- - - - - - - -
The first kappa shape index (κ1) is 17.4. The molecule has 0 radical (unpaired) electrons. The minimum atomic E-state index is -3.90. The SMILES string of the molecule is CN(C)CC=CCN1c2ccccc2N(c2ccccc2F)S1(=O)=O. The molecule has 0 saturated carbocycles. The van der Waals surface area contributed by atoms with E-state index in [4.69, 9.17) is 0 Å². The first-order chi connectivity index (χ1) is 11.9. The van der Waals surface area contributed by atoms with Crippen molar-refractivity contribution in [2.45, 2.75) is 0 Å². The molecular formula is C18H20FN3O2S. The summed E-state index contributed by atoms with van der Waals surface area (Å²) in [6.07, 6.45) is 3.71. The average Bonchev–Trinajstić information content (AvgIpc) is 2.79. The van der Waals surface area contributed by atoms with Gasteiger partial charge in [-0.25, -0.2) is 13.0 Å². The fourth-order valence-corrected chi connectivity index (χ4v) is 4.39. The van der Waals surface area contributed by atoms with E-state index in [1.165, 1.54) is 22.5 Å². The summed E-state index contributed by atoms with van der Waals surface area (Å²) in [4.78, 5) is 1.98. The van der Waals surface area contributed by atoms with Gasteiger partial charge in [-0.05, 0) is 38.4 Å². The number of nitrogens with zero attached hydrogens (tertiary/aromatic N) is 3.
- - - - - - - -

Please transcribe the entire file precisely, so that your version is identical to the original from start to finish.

The first kappa shape index (κ1) is 17.4. The molecule has 0 radical (unpaired) electrons. The minimum atomic E-state index is -3.90. The SMILES string of the molecule is CN(C)CC=CCN1c2ccccc2N(c2ccccc2F)S1(=O)=O. The molecule has 0 saturated carbocycles. The van der Waals surface area contributed by atoms with E-state index in [4.69, 9.17) is 0 Å². The first-order chi connectivity index (χ1) is 11.9. The van der Waals surface area contributed by atoms with Crippen molar-refractivity contribution in [2.45, 2.75) is 0 Å². The molecular formula is C18H20FN3O2S. The summed E-state index contributed by atoms with van der Waals surface area (Å²) in [6.07, 6.45) is 3.71. The average Bonchev–Trinajstić information content (AvgIpc) is 2.79. The van der Waals surface area contributed by atoms with Gasteiger partial charge in [-0.25, -0.2) is 13.0 Å². The fourth-order valence-corrected chi connectivity index (χ4v) is 4.39. The van der Waals surface area contributed by atoms with E-state index in [1.165, 1.54) is 22.5 Å². The summed E-state index contributed by atoms with van der Waals surface area (Å²) in [4.78, 5) is 1.98. The van der Waals surface area contributed by atoms with Gasteiger partial charge in [-0.05, 0) is 38.4 Å². The number of nitrogens with zero attached hydrogens (tertiary/aromatic N) is 3.